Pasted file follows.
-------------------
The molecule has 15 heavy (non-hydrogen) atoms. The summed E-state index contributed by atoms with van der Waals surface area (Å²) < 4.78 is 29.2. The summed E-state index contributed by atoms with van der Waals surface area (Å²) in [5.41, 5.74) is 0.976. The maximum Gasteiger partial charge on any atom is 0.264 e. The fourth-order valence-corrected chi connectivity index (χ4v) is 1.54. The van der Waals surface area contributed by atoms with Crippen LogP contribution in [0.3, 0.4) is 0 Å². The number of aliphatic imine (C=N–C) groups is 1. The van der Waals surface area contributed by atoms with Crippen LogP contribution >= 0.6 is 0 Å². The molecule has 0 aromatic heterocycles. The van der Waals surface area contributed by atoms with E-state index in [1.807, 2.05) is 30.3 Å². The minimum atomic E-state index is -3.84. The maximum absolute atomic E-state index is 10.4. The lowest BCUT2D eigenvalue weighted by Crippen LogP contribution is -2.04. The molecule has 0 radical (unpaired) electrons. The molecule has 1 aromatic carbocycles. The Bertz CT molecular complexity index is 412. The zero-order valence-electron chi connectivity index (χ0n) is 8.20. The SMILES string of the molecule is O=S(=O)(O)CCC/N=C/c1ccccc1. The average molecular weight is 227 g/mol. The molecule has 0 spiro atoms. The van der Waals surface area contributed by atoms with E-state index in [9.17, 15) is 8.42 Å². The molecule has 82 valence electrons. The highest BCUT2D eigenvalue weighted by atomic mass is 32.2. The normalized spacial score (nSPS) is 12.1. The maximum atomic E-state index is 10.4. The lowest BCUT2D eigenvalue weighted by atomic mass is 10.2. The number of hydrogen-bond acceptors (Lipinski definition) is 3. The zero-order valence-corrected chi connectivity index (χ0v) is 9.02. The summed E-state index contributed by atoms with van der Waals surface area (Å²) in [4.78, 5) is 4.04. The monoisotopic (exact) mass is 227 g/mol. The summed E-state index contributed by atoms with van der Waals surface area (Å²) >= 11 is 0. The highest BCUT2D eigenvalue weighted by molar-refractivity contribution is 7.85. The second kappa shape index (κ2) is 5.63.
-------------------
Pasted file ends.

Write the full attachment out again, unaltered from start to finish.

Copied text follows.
The molecule has 15 heavy (non-hydrogen) atoms. The summed E-state index contributed by atoms with van der Waals surface area (Å²) < 4.78 is 29.2. The summed E-state index contributed by atoms with van der Waals surface area (Å²) in [5.41, 5.74) is 0.976. The maximum Gasteiger partial charge on any atom is 0.264 e. The fourth-order valence-corrected chi connectivity index (χ4v) is 1.54. The van der Waals surface area contributed by atoms with Crippen LogP contribution in [0.3, 0.4) is 0 Å². The number of aliphatic imine (C=N–C) groups is 1. The van der Waals surface area contributed by atoms with Crippen LogP contribution >= 0.6 is 0 Å². The molecule has 0 aromatic heterocycles. The van der Waals surface area contributed by atoms with E-state index in [1.807, 2.05) is 30.3 Å². The minimum atomic E-state index is -3.84. The maximum absolute atomic E-state index is 10.4. The lowest BCUT2D eigenvalue weighted by Crippen LogP contribution is -2.04. The molecule has 0 radical (unpaired) electrons. The molecule has 1 aromatic carbocycles. The Bertz CT molecular complexity index is 412. The zero-order valence-electron chi connectivity index (χ0n) is 8.20. The SMILES string of the molecule is O=S(=O)(O)CCC/N=C/c1ccccc1. The average molecular weight is 227 g/mol. The molecule has 0 spiro atoms. The van der Waals surface area contributed by atoms with E-state index in [9.17, 15) is 8.42 Å². The molecule has 82 valence electrons. The highest BCUT2D eigenvalue weighted by atomic mass is 32.2. The normalized spacial score (nSPS) is 12.1. The maximum atomic E-state index is 10.4. The lowest BCUT2D eigenvalue weighted by atomic mass is 10.2. The number of hydrogen-bond acceptors (Lipinski definition) is 3. The zero-order valence-corrected chi connectivity index (χ0v) is 9.02. The summed E-state index contributed by atoms with van der Waals surface area (Å²) in [4.78, 5) is 4.04. The monoisotopic (exact) mass is 227 g/mol. The summed E-state index contributed by atoms with van der Waals surface area (Å²) >= 11 is 0. The highest BCUT2D eigenvalue weighted by molar-refractivity contribution is 7.85. The second kappa shape index (κ2) is 5.63.